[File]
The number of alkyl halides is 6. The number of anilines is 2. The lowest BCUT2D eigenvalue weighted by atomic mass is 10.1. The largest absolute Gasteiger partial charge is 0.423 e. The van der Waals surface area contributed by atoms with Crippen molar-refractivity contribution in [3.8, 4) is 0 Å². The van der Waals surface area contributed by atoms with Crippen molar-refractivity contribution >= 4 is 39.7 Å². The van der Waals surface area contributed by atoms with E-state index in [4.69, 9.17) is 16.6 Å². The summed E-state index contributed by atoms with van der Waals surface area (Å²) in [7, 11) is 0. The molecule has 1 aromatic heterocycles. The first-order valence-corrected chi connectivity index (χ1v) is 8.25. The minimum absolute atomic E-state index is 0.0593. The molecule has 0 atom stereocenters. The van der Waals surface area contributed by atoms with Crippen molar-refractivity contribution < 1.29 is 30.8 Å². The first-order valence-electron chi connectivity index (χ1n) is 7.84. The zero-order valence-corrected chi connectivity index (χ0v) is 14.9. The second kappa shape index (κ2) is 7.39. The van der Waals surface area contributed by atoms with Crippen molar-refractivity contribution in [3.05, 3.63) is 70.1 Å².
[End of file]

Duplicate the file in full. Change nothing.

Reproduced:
The number of alkyl halides is 6. The number of anilines is 2. The lowest BCUT2D eigenvalue weighted by atomic mass is 10.1. The largest absolute Gasteiger partial charge is 0.423 e. The van der Waals surface area contributed by atoms with Crippen molar-refractivity contribution in [3.8, 4) is 0 Å². The van der Waals surface area contributed by atoms with Crippen molar-refractivity contribution >= 4 is 39.7 Å². The van der Waals surface area contributed by atoms with E-state index in [4.69, 9.17) is 16.6 Å². The summed E-state index contributed by atoms with van der Waals surface area (Å²) in [7, 11) is 0. The molecule has 1 aromatic heterocycles. The first-order valence-corrected chi connectivity index (χ1v) is 8.25. The minimum absolute atomic E-state index is 0.0593. The molecule has 0 atom stereocenters. The van der Waals surface area contributed by atoms with Crippen molar-refractivity contribution < 1.29 is 30.8 Å². The first-order valence-electron chi connectivity index (χ1n) is 7.84. The zero-order valence-corrected chi connectivity index (χ0v) is 14.9. The second kappa shape index (κ2) is 7.39. The van der Waals surface area contributed by atoms with Crippen molar-refractivity contribution in [3.05, 3.63) is 70.1 Å².